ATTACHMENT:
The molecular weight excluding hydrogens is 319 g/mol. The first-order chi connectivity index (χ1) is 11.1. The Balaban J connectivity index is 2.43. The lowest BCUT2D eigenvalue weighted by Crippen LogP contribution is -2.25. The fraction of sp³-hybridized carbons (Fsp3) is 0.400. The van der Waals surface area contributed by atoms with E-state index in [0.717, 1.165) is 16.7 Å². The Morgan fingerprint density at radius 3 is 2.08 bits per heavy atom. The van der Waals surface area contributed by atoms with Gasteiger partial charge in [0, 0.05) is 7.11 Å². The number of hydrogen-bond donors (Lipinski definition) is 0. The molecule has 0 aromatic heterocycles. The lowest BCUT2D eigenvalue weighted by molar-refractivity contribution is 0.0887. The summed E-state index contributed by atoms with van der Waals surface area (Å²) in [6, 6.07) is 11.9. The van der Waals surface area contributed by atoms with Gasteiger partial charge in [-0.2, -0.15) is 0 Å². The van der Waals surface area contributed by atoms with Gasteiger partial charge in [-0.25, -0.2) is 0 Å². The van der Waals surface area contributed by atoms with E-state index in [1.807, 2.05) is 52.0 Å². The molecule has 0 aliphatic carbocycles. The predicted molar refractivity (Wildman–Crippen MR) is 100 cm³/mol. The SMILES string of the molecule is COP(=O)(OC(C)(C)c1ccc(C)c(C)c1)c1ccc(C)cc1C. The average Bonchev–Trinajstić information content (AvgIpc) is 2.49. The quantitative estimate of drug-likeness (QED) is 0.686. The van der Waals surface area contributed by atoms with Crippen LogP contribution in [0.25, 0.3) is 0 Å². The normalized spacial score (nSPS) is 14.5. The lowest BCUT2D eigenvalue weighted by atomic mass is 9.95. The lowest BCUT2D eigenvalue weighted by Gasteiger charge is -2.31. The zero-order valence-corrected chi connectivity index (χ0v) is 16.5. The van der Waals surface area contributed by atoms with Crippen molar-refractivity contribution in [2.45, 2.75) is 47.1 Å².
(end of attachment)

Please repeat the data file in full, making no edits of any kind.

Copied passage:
The molecular weight excluding hydrogens is 319 g/mol. The first-order chi connectivity index (χ1) is 11.1. The Balaban J connectivity index is 2.43. The lowest BCUT2D eigenvalue weighted by Crippen LogP contribution is -2.25. The fraction of sp³-hybridized carbons (Fsp3) is 0.400. The van der Waals surface area contributed by atoms with E-state index in [0.717, 1.165) is 16.7 Å². The Morgan fingerprint density at radius 3 is 2.08 bits per heavy atom. The van der Waals surface area contributed by atoms with Gasteiger partial charge in [0, 0.05) is 7.11 Å². The number of hydrogen-bond donors (Lipinski definition) is 0. The molecule has 0 aromatic heterocycles. The lowest BCUT2D eigenvalue weighted by molar-refractivity contribution is 0.0887. The summed E-state index contributed by atoms with van der Waals surface area (Å²) in [6, 6.07) is 11.9. The van der Waals surface area contributed by atoms with Gasteiger partial charge in [-0.2, -0.15) is 0 Å². The van der Waals surface area contributed by atoms with Gasteiger partial charge in [-0.25, -0.2) is 0 Å². The van der Waals surface area contributed by atoms with E-state index in [1.807, 2.05) is 52.0 Å². The molecule has 0 aliphatic carbocycles. The predicted molar refractivity (Wildman–Crippen MR) is 100 cm³/mol. The SMILES string of the molecule is COP(=O)(OC(C)(C)c1ccc(C)c(C)c1)c1ccc(C)cc1C. The average Bonchev–Trinajstić information content (AvgIpc) is 2.49. The quantitative estimate of drug-likeness (QED) is 0.686. The van der Waals surface area contributed by atoms with Crippen LogP contribution in [0.25, 0.3) is 0 Å². The normalized spacial score (nSPS) is 14.5. The lowest BCUT2D eigenvalue weighted by atomic mass is 9.95. The lowest BCUT2D eigenvalue weighted by Gasteiger charge is -2.31. The zero-order valence-corrected chi connectivity index (χ0v) is 16.5. The van der Waals surface area contributed by atoms with Crippen molar-refractivity contribution in [2.45, 2.75) is 47.1 Å².